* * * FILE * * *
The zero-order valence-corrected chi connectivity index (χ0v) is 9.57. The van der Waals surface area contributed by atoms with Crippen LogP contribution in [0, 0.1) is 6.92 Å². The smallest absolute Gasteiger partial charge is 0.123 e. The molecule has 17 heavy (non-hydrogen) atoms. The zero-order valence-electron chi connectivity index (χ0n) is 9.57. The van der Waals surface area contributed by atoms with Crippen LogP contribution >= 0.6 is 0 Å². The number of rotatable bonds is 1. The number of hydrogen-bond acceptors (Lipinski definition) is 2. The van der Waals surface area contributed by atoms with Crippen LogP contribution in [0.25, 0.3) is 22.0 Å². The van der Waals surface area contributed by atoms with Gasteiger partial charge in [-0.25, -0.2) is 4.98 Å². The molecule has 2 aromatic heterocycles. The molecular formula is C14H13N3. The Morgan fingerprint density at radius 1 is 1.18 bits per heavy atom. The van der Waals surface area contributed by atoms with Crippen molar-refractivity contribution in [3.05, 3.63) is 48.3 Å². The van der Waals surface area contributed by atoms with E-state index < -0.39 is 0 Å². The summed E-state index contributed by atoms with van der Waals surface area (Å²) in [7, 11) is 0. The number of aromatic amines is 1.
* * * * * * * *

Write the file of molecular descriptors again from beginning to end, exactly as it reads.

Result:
The zero-order valence-corrected chi connectivity index (χ0v) is 9.57. The van der Waals surface area contributed by atoms with Crippen LogP contribution in [0, 0.1) is 6.92 Å². The smallest absolute Gasteiger partial charge is 0.123 e. The molecule has 17 heavy (non-hydrogen) atoms. The zero-order valence-electron chi connectivity index (χ0n) is 9.57. The van der Waals surface area contributed by atoms with Crippen LogP contribution >= 0.6 is 0 Å². The number of rotatable bonds is 1. The number of hydrogen-bond acceptors (Lipinski definition) is 2. The van der Waals surface area contributed by atoms with Crippen LogP contribution in [0.25, 0.3) is 22.0 Å². The van der Waals surface area contributed by atoms with Gasteiger partial charge in [-0.25, -0.2) is 4.98 Å². The molecule has 2 aromatic heterocycles. The molecular formula is C14H13N3. The Morgan fingerprint density at radius 1 is 1.18 bits per heavy atom. The van der Waals surface area contributed by atoms with Crippen molar-refractivity contribution in [3.05, 3.63) is 48.3 Å². The van der Waals surface area contributed by atoms with E-state index < -0.39 is 0 Å². The summed E-state index contributed by atoms with van der Waals surface area (Å²) in [7, 11) is 0. The number of aromatic amines is 1.